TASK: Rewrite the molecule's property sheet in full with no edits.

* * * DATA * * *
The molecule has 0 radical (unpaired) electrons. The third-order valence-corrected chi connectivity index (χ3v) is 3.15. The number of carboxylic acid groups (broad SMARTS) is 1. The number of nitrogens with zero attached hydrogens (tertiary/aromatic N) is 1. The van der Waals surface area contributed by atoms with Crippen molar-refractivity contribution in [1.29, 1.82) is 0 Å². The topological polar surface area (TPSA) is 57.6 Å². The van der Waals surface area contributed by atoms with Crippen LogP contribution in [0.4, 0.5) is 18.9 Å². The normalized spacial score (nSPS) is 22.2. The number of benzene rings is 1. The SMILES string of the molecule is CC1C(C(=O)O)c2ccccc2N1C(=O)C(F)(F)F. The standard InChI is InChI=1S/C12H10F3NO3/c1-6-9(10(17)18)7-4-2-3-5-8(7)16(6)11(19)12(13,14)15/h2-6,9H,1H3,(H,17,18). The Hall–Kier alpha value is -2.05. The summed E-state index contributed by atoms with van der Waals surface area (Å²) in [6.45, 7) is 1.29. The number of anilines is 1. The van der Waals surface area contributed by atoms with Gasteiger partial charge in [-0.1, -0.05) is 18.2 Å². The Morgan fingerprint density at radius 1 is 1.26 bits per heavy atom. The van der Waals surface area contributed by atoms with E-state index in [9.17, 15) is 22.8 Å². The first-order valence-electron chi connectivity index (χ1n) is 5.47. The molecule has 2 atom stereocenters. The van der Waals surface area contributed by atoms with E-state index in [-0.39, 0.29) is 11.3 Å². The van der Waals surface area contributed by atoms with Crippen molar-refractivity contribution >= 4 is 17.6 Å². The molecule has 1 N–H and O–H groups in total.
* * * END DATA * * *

The molecule has 0 radical (unpaired) electrons. The third-order valence-corrected chi connectivity index (χ3v) is 3.15. The number of carboxylic acid groups (broad SMARTS) is 1. The number of nitrogens with zero attached hydrogens (tertiary/aromatic N) is 1. The van der Waals surface area contributed by atoms with Crippen molar-refractivity contribution in [1.29, 1.82) is 0 Å². The topological polar surface area (TPSA) is 57.6 Å². The van der Waals surface area contributed by atoms with Crippen LogP contribution in [0.4, 0.5) is 18.9 Å². The normalized spacial score (nSPS) is 22.2. The number of benzene rings is 1. The SMILES string of the molecule is CC1C(C(=O)O)c2ccccc2N1C(=O)C(F)(F)F. The standard InChI is InChI=1S/C12H10F3NO3/c1-6-9(10(17)18)7-4-2-3-5-8(7)16(6)11(19)12(13,14)15/h2-6,9H,1H3,(H,17,18). The Hall–Kier alpha value is -2.05. The summed E-state index contributed by atoms with van der Waals surface area (Å²) in [6.45, 7) is 1.29. The number of anilines is 1. The van der Waals surface area contributed by atoms with Gasteiger partial charge in [-0.1, -0.05) is 18.2 Å². The Morgan fingerprint density at radius 1 is 1.26 bits per heavy atom. The van der Waals surface area contributed by atoms with E-state index in [9.17, 15) is 22.8 Å². The first-order valence-electron chi connectivity index (χ1n) is 5.47. The molecule has 2 atom stereocenters. The van der Waals surface area contributed by atoms with E-state index in [-0.39, 0.29) is 11.3 Å². The van der Waals surface area contributed by atoms with Crippen molar-refractivity contribution >= 4 is 17.6 Å². The molecule has 1 N–H and O–H groups in total.